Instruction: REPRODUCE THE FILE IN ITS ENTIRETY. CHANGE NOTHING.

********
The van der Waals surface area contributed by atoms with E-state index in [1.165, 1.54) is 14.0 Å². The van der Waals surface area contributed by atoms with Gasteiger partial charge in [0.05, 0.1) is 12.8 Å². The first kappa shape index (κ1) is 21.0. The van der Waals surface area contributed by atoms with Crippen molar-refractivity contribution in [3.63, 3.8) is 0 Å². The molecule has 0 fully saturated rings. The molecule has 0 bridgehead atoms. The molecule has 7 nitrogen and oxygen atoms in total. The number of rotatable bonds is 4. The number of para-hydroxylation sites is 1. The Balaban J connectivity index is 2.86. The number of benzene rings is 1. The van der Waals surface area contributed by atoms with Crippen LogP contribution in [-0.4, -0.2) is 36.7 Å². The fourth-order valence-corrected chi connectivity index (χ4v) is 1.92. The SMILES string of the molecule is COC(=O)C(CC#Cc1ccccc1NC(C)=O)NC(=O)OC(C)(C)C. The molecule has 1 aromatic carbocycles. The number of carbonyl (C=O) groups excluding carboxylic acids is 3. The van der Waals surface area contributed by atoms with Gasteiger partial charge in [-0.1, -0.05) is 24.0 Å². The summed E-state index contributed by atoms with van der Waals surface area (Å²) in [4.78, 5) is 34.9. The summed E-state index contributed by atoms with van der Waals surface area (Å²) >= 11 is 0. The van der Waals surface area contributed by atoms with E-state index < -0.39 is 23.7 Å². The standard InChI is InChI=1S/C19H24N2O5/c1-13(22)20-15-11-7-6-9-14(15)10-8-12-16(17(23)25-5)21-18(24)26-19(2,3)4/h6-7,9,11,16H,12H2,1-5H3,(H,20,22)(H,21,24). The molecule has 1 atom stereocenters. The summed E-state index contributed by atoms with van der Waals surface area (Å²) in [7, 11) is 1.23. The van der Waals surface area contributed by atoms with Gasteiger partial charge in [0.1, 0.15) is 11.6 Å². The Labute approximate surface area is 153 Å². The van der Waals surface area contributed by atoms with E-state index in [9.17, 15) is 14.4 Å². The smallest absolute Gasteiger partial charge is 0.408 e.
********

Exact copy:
The van der Waals surface area contributed by atoms with E-state index in [1.165, 1.54) is 14.0 Å². The van der Waals surface area contributed by atoms with Gasteiger partial charge in [0.05, 0.1) is 12.8 Å². The first kappa shape index (κ1) is 21.0. The van der Waals surface area contributed by atoms with Crippen molar-refractivity contribution in [3.63, 3.8) is 0 Å². The molecule has 0 fully saturated rings. The molecule has 0 bridgehead atoms. The molecule has 7 nitrogen and oxygen atoms in total. The number of rotatable bonds is 4. The number of para-hydroxylation sites is 1. The Balaban J connectivity index is 2.86. The number of benzene rings is 1. The van der Waals surface area contributed by atoms with Crippen LogP contribution in [-0.4, -0.2) is 36.7 Å². The fourth-order valence-corrected chi connectivity index (χ4v) is 1.92. The SMILES string of the molecule is COC(=O)C(CC#Cc1ccccc1NC(C)=O)NC(=O)OC(C)(C)C. The molecule has 1 aromatic carbocycles. The number of carbonyl (C=O) groups excluding carboxylic acids is 3. The van der Waals surface area contributed by atoms with Gasteiger partial charge in [-0.1, -0.05) is 24.0 Å². The summed E-state index contributed by atoms with van der Waals surface area (Å²) in [4.78, 5) is 34.9. The summed E-state index contributed by atoms with van der Waals surface area (Å²) >= 11 is 0. The van der Waals surface area contributed by atoms with E-state index < -0.39 is 23.7 Å². The standard InChI is InChI=1S/C19H24N2O5/c1-13(22)20-15-11-7-6-9-14(15)10-8-12-16(17(23)25-5)21-18(24)26-19(2,3)4/h6-7,9,11,16H,12H2,1-5H3,(H,20,22)(H,21,24). The molecule has 1 atom stereocenters. The summed E-state index contributed by atoms with van der Waals surface area (Å²) in [7, 11) is 1.23. The van der Waals surface area contributed by atoms with Gasteiger partial charge in [0.1, 0.15) is 11.6 Å². The Labute approximate surface area is 153 Å². The van der Waals surface area contributed by atoms with E-state index in [9.17, 15) is 14.4 Å². The smallest absolute Gasteiger partial charge is 0.408 e.